MAY 7, 2020 MEDIA ADVISORY
FOR IMMEDIATE RELEASE
BEAUTY COUNCIL FORMED TO REGULATE EDUCATION AND LICENSING IN ONTARIO
BEFORE BEAUTY PERSONAL SERVICE BUSINESSES RE-OPEN
What better time than a Pandemic to revisit processes and laws to ensure that we come out stronger than ever. The Beauty Council of Ontario and Eastern Canada has a lot to say about what changes are needed in Ontario’s Beauty industry. The Beauty Council is comprised of volunteer Members who are Leaders in the Beauty Industry including Private Career College Owners, Beauty Subject Matter Experts, Adult Education Experts as well as Leading Salon Owner Operators, all who are standing in unison for Provincial licensing and training mandates for Beauty Service Providers before the Beauty service industry can re-open amidst the current COVID-19 Pandemic. based on the vast majority of service providers being untrained
THE BEAUTY COUNCIL
In response to the growing concern of self taught Beauty Professionals, unofficial education credentials circulating the industry as well as the lack of regulations and education requirements of Beauty Professionals, The Beauty Council, primarily for Ontario and Eastern Provinces has now been formed.
While Hair Dressing (Cutting and Coloring) is Government regulated in terms of Education, Examination and Work Experience yielding in Provincial Licensing, for far too long, many service providers of Esthetics, Nails, Makeup, Lash and Laser services are operating either as self taught or with certification from unapproved Individuals or Organizations. This not only puts the Public at risk during the service being provided, but also takes away opportunity from Professionals who have successfully completing formal Education at a Registered and Approved Beauty Colleges and Institutes in Ontario. Other Provinces are mandating the need for beauty licensing or formal education, why is Ontario so behind?
Approved Private Career Colleges are heavily regulated in all aspects including the need for Insurances, Bonds and Financial Securities, Program Development Requirements and Expert Assessments, Commercial Space investments including permits and construction, Fire Inspections, Accounting and Audited Financial Costs, Payroll of Qualified Instructors and Staff, Application as well as Renewal Fees and more, yet contradictively, unqualified Individuals are running classes from their basements or hourly rental spaces without consequence or penalty and pumping out Certificates. The public is unaware of the difference and often don’t realize the gap in training, authentification and validity of the credential.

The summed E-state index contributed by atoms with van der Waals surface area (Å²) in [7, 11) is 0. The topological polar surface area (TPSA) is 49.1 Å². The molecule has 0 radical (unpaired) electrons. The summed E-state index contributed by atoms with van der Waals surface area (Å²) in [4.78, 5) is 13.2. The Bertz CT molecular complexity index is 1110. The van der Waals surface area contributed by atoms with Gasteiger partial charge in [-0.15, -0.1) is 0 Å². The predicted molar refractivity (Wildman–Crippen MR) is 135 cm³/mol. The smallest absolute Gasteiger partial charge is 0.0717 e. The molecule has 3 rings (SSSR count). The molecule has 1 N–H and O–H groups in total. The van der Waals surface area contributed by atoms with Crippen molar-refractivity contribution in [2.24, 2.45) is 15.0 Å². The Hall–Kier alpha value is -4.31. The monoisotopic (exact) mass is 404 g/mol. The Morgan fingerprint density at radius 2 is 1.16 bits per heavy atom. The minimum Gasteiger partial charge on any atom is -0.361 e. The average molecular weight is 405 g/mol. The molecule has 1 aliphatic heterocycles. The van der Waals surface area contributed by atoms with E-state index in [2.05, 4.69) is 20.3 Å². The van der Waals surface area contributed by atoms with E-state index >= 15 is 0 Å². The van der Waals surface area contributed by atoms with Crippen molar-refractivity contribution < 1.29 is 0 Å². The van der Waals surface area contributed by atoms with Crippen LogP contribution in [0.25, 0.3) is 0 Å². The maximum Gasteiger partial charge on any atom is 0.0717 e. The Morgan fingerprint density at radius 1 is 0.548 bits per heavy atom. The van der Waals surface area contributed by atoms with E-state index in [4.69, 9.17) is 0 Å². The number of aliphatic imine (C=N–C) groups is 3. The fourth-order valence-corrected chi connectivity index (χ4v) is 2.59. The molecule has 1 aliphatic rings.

“This gap in the system is unfair to the Public and also to the tens of thousands of Students who invest their time and money in places they believe are legitimate but don’t know any better because there’s nothing stopping someone from advertising the training and printing off a flimsy certificate from their home printer.”
– Says Maria Bucci, an Esthetics Instructor at a Registered Ontario Institute, GLOW College of Artistic Design.
“As Instructors of Private Career Colleges, we are required to meet a criteria that includes extensive training and experiences in order to deliver Ministry Approved content, yet others can be self taught, or new to the industry and enroll Students into unapproved courses for their own financial gain. The emphasis of sanitation and Client care is being compromised in the process, there is a major problem here and we need to do something about it fast, especially before beauty personal service businesses can re-open during this Pandemic.”
The Beauty Council has created a list on their website www.beautycouncilcanada.ca of Approved Education Institutes in Ontario and encourage the public to become aware of them and know the difference between an Approved Educator and one that is far from it.
The Beauty Council is hopeful that the Premier’s office along with Health and Labour Departments will realize the need for effective training of Beauty Service Providers. This is the time to mandate licensing and or minimum education requirements within Ontario’s growing Beauty Industry. When Spas, Nail Salons, Makeup and Lash Studios and Mobile Businesses re-open, there is a major risk because social distancing is not possible for these services and without proper knowledge of sanitation, having untrained service providers work around the eyes, lips and mouth of the public will be a big mistake we can avoid. Let’s hope for the best.
If progress is not made The Beauty Council is counting on the Public to stand and help raise voices by signing necessary petitions at that time. Those in support of the above causes can visit beautycouncilcanada.ca or on Instagram @beautycouncilcanada for more information and to follow the progress of the effort.